The Chemical Catalysis Program of the Chemistry Division of the National Science Foundation will support the research program of Professor Francisco Zaera at the University of California, Riverside. Dr. Zaera and his students will examine the hypothesis that the structure of the metallic catalyst surface affects the selectvitiy of the reaction even for mild catalytic hydrocarbon conversions such as the hydrogenation and isomerization of heavy olefins and the oxidation of glycerol. Kinetic investigations using an in situ nanoliter sized reactor, coupled with infrared spectroscopic investigations of the surface intermediates will be used to probe these ideas. The fundamental understanding obtained from these studies will impact the design and utilization of heterogeneous catalysts for industrial processes. New experimental methodology will be developed in the application of the nanoliter reactor technology. Collaboration with research groups in Latin America will continue, and increased participation by students in underrepresented groups, Hispanics in particular, will be pursued.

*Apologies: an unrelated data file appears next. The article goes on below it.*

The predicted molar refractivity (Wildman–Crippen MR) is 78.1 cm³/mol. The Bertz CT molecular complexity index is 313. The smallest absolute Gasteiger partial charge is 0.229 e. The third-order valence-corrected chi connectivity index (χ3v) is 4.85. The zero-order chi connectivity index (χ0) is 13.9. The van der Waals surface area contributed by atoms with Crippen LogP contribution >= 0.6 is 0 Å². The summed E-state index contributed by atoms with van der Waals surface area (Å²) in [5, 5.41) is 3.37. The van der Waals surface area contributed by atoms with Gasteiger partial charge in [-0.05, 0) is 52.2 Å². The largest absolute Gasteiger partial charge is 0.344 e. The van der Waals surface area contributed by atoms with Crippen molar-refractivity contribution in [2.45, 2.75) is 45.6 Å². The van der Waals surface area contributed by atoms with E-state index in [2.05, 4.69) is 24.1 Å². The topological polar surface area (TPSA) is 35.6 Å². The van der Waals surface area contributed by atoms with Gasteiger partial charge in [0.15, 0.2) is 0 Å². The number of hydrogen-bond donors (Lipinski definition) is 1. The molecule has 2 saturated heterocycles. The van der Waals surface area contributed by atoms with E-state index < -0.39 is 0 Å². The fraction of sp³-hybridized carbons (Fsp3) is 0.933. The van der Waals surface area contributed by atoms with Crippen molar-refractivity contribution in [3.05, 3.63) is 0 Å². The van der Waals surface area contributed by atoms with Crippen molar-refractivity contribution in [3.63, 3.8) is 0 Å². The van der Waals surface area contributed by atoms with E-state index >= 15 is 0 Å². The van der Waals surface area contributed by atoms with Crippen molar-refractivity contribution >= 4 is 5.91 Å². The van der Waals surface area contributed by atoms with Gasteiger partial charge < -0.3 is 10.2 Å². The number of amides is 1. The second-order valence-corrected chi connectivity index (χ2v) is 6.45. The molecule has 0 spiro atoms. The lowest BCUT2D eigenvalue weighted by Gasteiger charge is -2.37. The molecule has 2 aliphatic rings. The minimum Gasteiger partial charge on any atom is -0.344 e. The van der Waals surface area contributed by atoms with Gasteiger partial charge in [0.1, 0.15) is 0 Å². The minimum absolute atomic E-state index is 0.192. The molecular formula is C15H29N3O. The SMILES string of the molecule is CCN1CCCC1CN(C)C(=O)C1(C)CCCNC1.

Project Report